Now that’s one well integrated system.

  3. I love that The Monarch’s wealth is simply attributed to a trust fund.

  4. schwa242 says:

    Meanwhile, Hank and Dean’s relationship continues to deteriorate as Hank hangs out with “real teenager” Dermott, with Dean developing into more of a little Rusty and Hank becoming slightly more of an average teen. Dean is even taking to wearing speed-suits and carping about “the boys” while Hank forms a lame rock band and conducts lame, pointless competitive behavior with Dermott.

    Even though Dean is becoming more like Rusty, there’s a part of him that yearns for escape, with his plea for everyone to be good so that public school may be an option for him and Hank.

    (I note the poster for the moon landing in their bedroom, with the date “7-20-69”. The moon landing was, of course, the pinnacle of the optimistic futurism that Jonas Venture represents, but I also note that this episode was broadcast on 7-20-08, thirty-nine years to the day. Coincidence, or matter of deep significance?)

    I believe they’ve shown this poster with the date on previous episodes.

    Since then, Rusty has shown no particular interest in either boy.

    Perhaps what is pushing Dean to act more like Rusty, just like Rusty acts in his way like the father who abandoned him.

  5. misterseth says:

    The Monarch has married Dr. Mrs. The Monarch but still carries a torch (or perhaps a bazooka) for Rusty. His urges to go arching Rusty are presented exactly in the manner of a man tiptoeing off to see an old mistress because the wife “can’t give him what he really needs.”

    It’s interesting to note, that in one previous episode (Are you there God…) When he couldn’t arch Venture because of a time out, the Monarch was left with no purpose. It seems that he NEEDS Rusty to give his life meaning, or just to make him suffer for whatever Rusty did to him.

    • misterseth says:

      Another thought…
      In the same episode, the Monarch showed a desire to arch the original Dr. Venture. Since he’s now Arching JJ, he may have his chance, or as close as he can get.

  6. Anonymous says:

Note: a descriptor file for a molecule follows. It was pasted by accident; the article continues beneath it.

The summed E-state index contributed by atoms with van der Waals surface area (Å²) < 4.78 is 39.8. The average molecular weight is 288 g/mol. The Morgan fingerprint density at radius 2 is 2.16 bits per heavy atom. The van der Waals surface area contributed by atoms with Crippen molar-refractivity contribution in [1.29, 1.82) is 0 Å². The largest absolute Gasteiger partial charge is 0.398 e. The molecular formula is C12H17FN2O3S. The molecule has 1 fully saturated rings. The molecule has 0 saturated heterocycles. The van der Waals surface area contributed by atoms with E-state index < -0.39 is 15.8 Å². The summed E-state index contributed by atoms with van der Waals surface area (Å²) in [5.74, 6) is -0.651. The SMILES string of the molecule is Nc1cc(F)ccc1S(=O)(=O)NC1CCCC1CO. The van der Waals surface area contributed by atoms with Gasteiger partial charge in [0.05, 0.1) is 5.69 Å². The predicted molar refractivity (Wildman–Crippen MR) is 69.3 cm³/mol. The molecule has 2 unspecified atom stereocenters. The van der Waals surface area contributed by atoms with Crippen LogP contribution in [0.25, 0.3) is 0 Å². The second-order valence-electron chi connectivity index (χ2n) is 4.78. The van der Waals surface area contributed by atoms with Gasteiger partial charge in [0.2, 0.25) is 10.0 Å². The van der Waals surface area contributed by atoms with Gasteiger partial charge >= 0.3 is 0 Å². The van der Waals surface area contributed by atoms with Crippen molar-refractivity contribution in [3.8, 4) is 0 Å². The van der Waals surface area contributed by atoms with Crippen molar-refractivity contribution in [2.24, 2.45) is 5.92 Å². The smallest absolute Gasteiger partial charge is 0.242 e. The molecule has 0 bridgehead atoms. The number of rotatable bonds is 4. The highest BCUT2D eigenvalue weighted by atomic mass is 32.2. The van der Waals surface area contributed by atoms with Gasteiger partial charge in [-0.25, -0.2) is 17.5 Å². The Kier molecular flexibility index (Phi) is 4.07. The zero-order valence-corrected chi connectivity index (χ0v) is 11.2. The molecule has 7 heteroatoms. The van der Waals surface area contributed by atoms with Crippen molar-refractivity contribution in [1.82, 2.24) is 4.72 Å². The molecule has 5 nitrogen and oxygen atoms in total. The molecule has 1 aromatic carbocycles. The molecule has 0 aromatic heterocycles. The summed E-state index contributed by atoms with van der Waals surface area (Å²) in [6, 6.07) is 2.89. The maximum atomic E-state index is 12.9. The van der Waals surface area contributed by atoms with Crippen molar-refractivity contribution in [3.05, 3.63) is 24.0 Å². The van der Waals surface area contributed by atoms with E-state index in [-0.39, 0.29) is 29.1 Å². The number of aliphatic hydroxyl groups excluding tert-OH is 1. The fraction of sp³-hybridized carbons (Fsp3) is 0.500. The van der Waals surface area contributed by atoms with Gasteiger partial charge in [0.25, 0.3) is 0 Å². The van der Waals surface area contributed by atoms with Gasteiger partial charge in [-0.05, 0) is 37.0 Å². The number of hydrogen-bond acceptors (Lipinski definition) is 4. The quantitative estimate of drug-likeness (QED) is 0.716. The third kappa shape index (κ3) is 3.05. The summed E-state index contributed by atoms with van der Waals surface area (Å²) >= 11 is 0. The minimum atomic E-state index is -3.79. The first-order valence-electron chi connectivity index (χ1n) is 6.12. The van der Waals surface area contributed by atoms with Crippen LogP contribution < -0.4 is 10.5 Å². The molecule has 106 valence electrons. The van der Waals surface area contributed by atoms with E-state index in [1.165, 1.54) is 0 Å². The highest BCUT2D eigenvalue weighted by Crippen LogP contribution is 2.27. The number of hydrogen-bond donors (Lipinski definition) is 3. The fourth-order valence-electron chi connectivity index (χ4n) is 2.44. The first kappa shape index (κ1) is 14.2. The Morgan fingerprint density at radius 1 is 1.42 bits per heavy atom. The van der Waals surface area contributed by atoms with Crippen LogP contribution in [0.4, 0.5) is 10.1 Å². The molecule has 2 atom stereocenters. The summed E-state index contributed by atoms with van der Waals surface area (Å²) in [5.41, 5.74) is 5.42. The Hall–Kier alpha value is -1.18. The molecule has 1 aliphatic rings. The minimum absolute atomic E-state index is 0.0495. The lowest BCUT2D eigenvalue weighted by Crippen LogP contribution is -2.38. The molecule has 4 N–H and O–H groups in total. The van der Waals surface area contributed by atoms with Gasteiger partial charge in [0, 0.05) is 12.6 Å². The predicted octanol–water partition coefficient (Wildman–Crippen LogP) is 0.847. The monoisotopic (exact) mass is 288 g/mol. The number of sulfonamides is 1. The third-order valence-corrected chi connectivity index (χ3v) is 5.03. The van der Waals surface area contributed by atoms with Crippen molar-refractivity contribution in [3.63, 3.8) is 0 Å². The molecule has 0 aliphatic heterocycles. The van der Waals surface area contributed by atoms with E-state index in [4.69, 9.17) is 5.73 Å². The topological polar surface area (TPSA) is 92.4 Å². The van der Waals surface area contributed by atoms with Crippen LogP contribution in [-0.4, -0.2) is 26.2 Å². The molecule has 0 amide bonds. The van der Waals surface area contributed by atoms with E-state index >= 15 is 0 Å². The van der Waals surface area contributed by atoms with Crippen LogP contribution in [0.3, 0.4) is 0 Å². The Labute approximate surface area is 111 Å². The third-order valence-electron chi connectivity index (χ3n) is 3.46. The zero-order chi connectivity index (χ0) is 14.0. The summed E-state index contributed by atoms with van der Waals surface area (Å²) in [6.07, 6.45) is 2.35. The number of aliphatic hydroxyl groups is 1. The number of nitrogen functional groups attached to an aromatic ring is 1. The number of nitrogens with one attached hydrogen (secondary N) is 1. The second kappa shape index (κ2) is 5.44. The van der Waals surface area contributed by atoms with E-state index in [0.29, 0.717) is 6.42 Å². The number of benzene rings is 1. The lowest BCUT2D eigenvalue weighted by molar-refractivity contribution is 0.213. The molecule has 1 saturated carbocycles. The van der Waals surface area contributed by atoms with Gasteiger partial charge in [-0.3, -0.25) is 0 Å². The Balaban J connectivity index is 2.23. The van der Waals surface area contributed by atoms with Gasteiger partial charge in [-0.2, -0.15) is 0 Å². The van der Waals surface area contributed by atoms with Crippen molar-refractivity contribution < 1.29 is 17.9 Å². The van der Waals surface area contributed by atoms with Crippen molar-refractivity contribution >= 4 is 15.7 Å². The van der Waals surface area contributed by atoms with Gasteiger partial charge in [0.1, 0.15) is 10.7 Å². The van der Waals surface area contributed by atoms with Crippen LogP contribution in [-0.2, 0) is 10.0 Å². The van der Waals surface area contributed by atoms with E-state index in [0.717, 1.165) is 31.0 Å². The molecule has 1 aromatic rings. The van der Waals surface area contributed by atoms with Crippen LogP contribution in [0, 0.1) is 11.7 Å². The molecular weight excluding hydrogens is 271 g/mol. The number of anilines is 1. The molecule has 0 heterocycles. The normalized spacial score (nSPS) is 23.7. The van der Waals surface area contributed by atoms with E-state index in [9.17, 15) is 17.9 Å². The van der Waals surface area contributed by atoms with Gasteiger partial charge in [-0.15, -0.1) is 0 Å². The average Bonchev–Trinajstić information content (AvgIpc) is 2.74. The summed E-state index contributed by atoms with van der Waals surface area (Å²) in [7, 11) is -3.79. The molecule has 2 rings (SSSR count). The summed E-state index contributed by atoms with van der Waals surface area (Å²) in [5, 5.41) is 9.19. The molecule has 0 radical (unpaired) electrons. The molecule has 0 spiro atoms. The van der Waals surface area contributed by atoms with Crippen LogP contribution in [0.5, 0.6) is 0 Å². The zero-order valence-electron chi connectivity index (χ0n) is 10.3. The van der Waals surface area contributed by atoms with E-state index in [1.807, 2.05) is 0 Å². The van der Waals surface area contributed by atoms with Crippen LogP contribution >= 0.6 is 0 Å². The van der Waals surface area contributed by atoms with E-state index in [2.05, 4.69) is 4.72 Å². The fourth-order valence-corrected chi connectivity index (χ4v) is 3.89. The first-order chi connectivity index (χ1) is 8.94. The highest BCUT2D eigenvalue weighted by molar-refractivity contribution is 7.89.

“A man can’t live a lie and still be a man.”

    “A man can’t live a lie and still be a man.” In VB logic, this is being said, unironically, by people whose life is defined by wearing masks, costumes and alter identities that have subsumed any “real” names.

    I think this episode was introducing the play of imagined / clone / family relations to come, from pointing out “Dean can’t die” to the potenial Dermott/Son, the henchman as pupae and as writing loveletters wanting “mom”, and so on.

    Only the Monarch, although a focal point, felt more a red herring. For example, back some episodes, when he visited the yardsale of Venture, he sneaked into the compound with Dr.Girlfriend into Rusty’s Bedroom – but there too, he couldn’t get it up…

    He isn’t really himself (a lie) and he goes for various projections and incarnations of whatever Venture stands for him, which he doesn’t truly know, and can’t state, but therefore he only wants the chance to pose and threaten, to “feel” it… not to do it. That’s what felt false about killing the manatae-character.

    When Monarch is discovered by Dean, literally raping his father (as robot), he excels at the situation, by throwing a mind-fuck onto Dean (you tell Rusty, you become me, my plan is then complete…) in the end, Dean always the drama queen, revels in the situation, and poses and threatens Monarch, who is happy to have this indicator of an arch.

    And Dr. Girlfriend’s nee wife Henchman, who seriously ask “What has Dr.Venture done to the Monarch!?” to which she never answers. As it was her in backstory, who planted Monarch’s real DRIVE – whispering it in his drugged out ear, during Phantom Limbs courtroom Guild-authorized fog-out.

    I think this episode established a all the “imagined” relations such that one soon needs a guide. Especially on my mind, was Dr. Girlfriend nee Wife, as for the first time, I felt sorry for her situation, the only starring woman stuck in this VB male universe, and having to accomodate men all the time, when she shows consistently she could do it all, career, lover, and “kids” even, better. My bet is she is going to snap eventually, and I look forward.